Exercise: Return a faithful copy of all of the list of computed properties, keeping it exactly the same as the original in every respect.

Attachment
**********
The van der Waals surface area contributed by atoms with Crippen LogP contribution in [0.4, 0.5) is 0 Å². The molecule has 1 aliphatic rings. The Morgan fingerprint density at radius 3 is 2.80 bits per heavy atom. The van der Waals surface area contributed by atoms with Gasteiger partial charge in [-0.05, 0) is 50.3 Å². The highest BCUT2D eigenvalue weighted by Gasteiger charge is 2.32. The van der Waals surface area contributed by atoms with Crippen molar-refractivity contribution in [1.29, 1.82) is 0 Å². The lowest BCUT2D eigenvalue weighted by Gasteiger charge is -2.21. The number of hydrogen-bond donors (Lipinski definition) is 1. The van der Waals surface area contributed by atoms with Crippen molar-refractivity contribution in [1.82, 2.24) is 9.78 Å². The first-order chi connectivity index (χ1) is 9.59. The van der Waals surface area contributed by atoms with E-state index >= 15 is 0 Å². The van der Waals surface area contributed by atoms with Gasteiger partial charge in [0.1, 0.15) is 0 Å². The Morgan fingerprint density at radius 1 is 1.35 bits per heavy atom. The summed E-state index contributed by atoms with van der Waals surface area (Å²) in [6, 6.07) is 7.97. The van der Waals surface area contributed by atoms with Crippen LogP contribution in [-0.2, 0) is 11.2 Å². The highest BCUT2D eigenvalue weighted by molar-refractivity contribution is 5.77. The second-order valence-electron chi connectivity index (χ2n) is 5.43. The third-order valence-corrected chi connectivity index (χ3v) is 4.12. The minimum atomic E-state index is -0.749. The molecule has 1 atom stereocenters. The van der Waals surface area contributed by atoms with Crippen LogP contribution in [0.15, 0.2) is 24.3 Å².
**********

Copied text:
The van der Waals surface area contributed by atoms with Crippen LogP contribution in [0.4, 0.5) is 0 Å². The molecule has 1 aliphatic rings. The Morgan fingerprint density at radius 3 is 2.80 bits per heavy atom. The van der Waals surface area contributed by atoms with Gasteiger partial charge in [-0.05, 0) is 50.3 Å². The highest BCUT2D eigenvalue weighted by Gasteiger charge is 2.32. The van der Waals surface area contributed by atoms with Crippen molar-refractivity contribution in [1.29, 1.82) is 0 Å². The lowest BCUT2D eigenvalue weighted by Gasteiger charge is -2.21. The number of hydrogen-bond donors (Lipinski definition) is 1. The van der Waals surface area contributed by atoms with Crippen molar-refractivity contribution in [1.82, 2.24) is 9.78 Å². The first-order chi connectivity index (χ1) is 9.59. The van der Waals surface area contributed by atoms with E-state index >= 15 is 0 Å². The van der Waals surface area contributed by atoms with Gasteiger partial charge in [0.1, 0.15) is 0 Å². The Morgan fingerprint density at radius 1 is 1.35 bits per heavy atom. The summed E-state index contributed by atoms with van der Waals surface area (Å²) in [6, 6.07) is 7.97. The van der Waals surface area contributed by atoms with Crippen LogP contribution in [-0.2, 0) is 11.2 Å². The highest BCUT2D eigenvalue weighted by molar-refractivity contribution is 5.77. The second-order valence-electron chi connectivity index (χ2n) is 5.43. The third-order valence-corrected chi connectivity index (χ3v) is 4.12. The minimum atomic E-state index is -0.749. The molecule has 1 atom stereocenters. The van der Waals surface area contributed by atoms with Crippen LogP contribution in [0.15, 0.2) is 24.3 Å².